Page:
Sunday, January 6, 2008

Bob Hicok interview: greatest hits

Okay, so this interview with Bob Hicok is from the Sept. 2007 issue of The Writer's Chronicle. I'm a little behind in my reading. The whole interview is worth checking out, but here are the highlights - the things I found worth saving, if you will.

"There is also something particularly damning about being considered a funny poet. The most common notion is that poetry is and should be serious, that it's not the place for humor. And it's easy for poets who write with humor to give in to it, to let the laugh take over and steer the work."

"You want a chicken in the poem? Add one. There's so much latitude to jump, to go in one direction for a while and then another. The connection between threads may be logical or felt; it may not even exist. Poetry allows, and on some level, demands, this kind of movement."

"In a sense, lists work like figurative language: they bring things or ideas, words, into proximity, things which when linked, suggest patterns and relationships. 'Shoes' is not nearly as evocative as 'loafers and saddle shoes, wingtips and sneakers.' The elements of a list create a kind of nexus, a locus of words and images that, while specific, can open up in different ways in different minds. And rhythmically, they're quite elastic, can be used to augment the overall rhythm of lines and ideas or divert it, change it."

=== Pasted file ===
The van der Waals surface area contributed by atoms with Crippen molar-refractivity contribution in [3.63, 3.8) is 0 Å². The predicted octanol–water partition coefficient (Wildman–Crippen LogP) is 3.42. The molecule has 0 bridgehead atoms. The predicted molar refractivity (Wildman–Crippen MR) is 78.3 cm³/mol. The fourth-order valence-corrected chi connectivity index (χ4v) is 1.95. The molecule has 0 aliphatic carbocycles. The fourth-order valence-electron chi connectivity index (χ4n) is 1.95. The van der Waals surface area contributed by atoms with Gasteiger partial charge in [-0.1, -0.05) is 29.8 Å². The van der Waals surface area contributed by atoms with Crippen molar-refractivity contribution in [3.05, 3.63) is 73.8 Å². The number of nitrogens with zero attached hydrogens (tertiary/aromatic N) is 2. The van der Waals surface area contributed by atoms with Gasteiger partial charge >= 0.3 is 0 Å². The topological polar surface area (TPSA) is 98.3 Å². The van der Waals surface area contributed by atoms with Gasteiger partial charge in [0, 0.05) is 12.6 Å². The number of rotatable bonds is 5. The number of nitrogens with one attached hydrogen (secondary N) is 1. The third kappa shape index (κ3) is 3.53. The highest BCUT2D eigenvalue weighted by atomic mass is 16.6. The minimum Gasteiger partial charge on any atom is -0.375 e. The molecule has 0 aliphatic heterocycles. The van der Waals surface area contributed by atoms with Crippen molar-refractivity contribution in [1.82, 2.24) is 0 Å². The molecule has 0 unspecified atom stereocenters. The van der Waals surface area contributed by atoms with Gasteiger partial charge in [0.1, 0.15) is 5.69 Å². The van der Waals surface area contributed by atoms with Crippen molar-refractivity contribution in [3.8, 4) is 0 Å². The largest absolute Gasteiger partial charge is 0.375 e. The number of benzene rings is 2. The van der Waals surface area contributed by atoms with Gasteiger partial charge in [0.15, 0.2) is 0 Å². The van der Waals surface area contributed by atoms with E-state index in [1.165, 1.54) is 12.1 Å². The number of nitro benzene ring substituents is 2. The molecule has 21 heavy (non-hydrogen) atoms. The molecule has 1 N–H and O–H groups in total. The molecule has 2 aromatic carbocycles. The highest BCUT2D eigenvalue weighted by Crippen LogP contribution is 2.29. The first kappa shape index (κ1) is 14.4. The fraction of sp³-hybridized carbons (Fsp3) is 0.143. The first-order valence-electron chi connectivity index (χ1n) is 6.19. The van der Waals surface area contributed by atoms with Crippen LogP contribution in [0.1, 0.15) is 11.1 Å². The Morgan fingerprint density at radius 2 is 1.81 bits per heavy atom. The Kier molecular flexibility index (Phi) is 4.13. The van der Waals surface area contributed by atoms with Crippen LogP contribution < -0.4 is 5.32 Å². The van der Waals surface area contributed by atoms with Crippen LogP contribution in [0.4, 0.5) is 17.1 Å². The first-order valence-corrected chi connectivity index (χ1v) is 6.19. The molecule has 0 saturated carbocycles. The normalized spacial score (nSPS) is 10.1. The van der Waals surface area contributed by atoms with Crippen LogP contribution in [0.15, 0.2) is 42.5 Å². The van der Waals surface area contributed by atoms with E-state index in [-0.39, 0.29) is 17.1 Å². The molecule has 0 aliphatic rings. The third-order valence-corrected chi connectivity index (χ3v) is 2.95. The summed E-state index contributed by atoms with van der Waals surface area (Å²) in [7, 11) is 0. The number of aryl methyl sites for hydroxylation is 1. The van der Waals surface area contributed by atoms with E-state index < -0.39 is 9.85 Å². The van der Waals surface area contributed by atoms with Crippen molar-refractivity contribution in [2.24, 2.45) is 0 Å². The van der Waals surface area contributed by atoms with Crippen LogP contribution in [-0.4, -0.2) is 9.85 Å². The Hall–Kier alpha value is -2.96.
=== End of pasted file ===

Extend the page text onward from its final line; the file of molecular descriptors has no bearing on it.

"What tends to happen is that poems that need revision will pile up. I really try to finish a poem the first time through. ... I do discard a lot, and it's not difficult. For me, it was harder when I was younger. I've been doing this long enough that I understand what my rhythm is. I trust that I will come up with more ideas. I've also become better at letting go of what's going to be a dead end. I can often tell I struck off in the wrong direction after three or four lines."

"Poets talk about musicality in poetry, and I think it's one of the most exaggerated things. If I have a choice of listening to someone read poetry or someone play the clarinet, I'm going to listen to the clarinet. There are certainly attributes of music in poetry, but it is at best a bastard child."

"Each of us is at the center of an ever-changing mix of thoughts and stimuli. The more I write, the more likely I am to capture the essence of these different moments."

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